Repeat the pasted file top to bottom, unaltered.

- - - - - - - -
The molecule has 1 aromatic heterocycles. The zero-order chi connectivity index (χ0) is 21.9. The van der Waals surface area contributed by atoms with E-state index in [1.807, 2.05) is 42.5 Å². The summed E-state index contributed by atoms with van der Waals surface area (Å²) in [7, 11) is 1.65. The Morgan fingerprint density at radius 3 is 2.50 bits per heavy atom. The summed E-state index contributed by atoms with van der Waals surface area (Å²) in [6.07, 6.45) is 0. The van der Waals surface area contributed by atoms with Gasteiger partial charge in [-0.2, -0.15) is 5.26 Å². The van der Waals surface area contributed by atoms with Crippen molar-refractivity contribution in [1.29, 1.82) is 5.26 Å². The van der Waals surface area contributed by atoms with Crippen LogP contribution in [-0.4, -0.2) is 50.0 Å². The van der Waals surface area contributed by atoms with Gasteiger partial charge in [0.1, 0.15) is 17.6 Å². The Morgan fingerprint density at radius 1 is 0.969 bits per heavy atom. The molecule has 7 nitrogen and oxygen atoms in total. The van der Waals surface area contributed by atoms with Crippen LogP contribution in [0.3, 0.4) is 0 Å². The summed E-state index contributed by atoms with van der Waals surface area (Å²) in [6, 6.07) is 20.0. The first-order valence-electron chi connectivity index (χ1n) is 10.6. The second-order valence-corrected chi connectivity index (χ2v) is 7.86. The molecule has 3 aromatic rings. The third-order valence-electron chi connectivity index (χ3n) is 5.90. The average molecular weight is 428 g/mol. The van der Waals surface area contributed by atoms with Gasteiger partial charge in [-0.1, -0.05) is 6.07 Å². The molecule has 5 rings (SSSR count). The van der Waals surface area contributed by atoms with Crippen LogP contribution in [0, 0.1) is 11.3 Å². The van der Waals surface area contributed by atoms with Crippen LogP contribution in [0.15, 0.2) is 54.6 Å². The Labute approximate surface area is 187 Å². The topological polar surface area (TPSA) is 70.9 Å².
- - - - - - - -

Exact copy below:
The molecule has 1 aromatic heterocycles. The zero-order chi connectivity index (χ0) is 21.9. The van der Waals surface area contributed by atoms with E-state index in [1.807, 2.05) is 42.5 Å². The summed E-state index contributed by atoms with van der Waals surface area (Å²) in [7, 11) is 1.65. The Morgan fingerprint density at radius 3 is 2.50 bits per heavy atom. The summed E-state index contributed by atoms with van der Waals surface area (Å²) in [6.07, 6.45) is 0. The van der Waals surface area contributed by atoms with Gasteiger partial charge in [-0.2, -0.15) is 5.26 Å². The van der Waals surface area contributed by atoms with Crippen molar-refractivity contribution in [1.29, 1.82) is 5.26 Å². The van der Waals surface area contributed by atoms with Crippen LogP contribution in [-0.4, -0.2) is 50.0 Å². The van der Waals surface area contributed by atoms with Gasteiger partial charge in [0.1, 0.15) is 17.6 Å². The Morgan fingerprint density at radius 1 is 0.969 bits per heavy atom. The molecule has 7 nitrogen and oxygen atoms in total. The van der Waals surface area contributed by atoms with Crippen LogP contribution in [0.3, 0.4) is 0 Å². The summed E-state index contributed by atoms with van der Waals surface area (Å²) in [6, 6.07) is 20.0. The first-order valence-electron chi connectivity index (χ1n) is 10.6. The second-order valence-corrected chi connectivity index (χ2v) is 7.86. The molecule has 3 aromatic rings. The third-order valence-electron chi connectivity index (χ3n) is 5.90. The average molecular weight is 428 g/mol. The van der Waals surface area contributed by atoms with Gasteiger partial charge in [-0.1, -0.05) is 6.07 Å². The molecule has 5 rings (SSSR count). The van der Waals surface area contributed by atoms with Crippen LogP contribution in [0, 0.1) is 11.3 Å². The van der Waals surface area contributed by atoms with Crippen LogP contribution in [0.15, 0.2) is 54.6 Å². The Labute approximate surface area is 187 Å². The topological polar surface area (TPSA) is 70.9 Å².